It’s a title that elicits visions of fantastical and fearsome creatures – dragons, the Balrog – but the gatekeeper can be altogether more intimidating and decisive a foe.
There’s a phrase from some training collateral that seems, for its simplicity, to be lodged in the head of every member of staff at Bollin Green: “the Gatekeeper is your friend.”
It doesn’t always feel that way, but the sentiment must be there because that is the belief a telemarketer needs to successfully assail this potential obstacle in a call’s journey – especially when that obstacle holds a directly opposing belief; that they are absolutely not your friend.
Portrait of the sceptical receptionist
The sceptical receptionist. You can hear the frown in her voice; a note of disdain.
“I don’t think she’ll want to talk to you,” she says.
Even if she doesn’t say it, she’s thinking it loudly enough that it’s picked up by the receiver and stage-whispered into your ear.
It starts to feel like a hopeless pursuit.
Approach with caution, and courtship (kind of)
So, how to circumvent a seemingly immovable object?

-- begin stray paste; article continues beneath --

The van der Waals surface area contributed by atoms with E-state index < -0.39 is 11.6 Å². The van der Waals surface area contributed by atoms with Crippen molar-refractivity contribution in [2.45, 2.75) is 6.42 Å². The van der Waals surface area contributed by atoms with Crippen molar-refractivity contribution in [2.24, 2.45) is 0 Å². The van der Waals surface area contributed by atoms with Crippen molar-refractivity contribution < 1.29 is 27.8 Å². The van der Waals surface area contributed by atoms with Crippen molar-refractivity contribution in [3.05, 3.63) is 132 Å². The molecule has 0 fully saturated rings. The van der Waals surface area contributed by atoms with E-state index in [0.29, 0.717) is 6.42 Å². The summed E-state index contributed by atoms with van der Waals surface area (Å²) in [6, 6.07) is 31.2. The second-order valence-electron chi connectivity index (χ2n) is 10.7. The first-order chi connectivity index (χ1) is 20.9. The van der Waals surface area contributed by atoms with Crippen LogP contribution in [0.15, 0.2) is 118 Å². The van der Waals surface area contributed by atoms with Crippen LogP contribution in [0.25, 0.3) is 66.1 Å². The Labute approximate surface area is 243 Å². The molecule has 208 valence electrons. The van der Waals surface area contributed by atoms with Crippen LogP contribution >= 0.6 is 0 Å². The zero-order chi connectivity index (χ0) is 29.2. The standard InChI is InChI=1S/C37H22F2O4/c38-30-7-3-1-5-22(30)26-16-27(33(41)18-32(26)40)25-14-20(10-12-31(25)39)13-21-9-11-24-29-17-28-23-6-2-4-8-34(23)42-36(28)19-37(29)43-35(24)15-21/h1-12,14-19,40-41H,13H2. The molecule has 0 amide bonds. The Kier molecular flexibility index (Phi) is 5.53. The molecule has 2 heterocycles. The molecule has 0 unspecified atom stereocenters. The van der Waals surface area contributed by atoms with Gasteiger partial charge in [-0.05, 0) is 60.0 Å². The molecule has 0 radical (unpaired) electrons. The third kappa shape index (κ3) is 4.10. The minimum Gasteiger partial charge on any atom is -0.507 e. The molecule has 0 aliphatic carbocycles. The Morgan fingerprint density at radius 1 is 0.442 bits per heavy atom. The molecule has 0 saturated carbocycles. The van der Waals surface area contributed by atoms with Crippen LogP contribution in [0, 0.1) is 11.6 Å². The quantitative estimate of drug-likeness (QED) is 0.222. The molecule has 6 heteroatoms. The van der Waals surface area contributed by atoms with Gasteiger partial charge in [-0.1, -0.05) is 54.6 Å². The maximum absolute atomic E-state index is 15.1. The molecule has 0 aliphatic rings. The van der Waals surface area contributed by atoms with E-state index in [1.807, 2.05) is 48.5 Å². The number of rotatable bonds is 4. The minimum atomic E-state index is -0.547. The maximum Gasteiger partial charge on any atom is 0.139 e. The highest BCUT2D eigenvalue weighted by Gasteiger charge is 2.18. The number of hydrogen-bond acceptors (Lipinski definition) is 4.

Derek’s suggestion goes a step further than the training manual, and fits the ham-fisted and already-overdone fantasy conceit I’ve laboured into this blog: “Treat the gatekeeper as the Beautiful Princess, and not the Dragon that some seem to turn in to. Always make a friend of the Gatekeeper, not an enemy.”
If you’re having trouble with this, finding you can envision only the troll beneath a bridge, then remember this: the gatekeeper who continues blocking you from your target decision maker is keeping your competition out too!
To this end, Lynn offers some tips: “Make sure they are on your side. Make them feel their help is of great importance to you and have a smile on your face when you speak to them. Don’t be irritated as they will remember next time they hear your voice. Always be very polite and try to bring some humour into your conversation as they are human beings, just doing a job like us.”
If asking for the contact is getting you nowhere, change tack: gather information about the business. The gatekeeper may not be your target individual, but they hold more than just the keys to the decision maker’s door – the gatekeeper tends to sit on a veritable treasure trove of knowledge, much of which may help to inform how you break through the barrier they have built.
Dragon-slaying in five steps
- Be respectful – the gatekeeper is only doing their job.
- Be professional – be confident, clear and concise. Convey an air of seniority and the gatekeeper is more likely to assume your right to an audience.
- Don’t quit – one day you might get through. If you give up, you never will.
- A good gatekeeper keeps out the opposition – keep them on your side!
- Try to ask different questions rather than asking for the person – the tiniest snippet of information may be the difference between contact and twenty more deflected calls.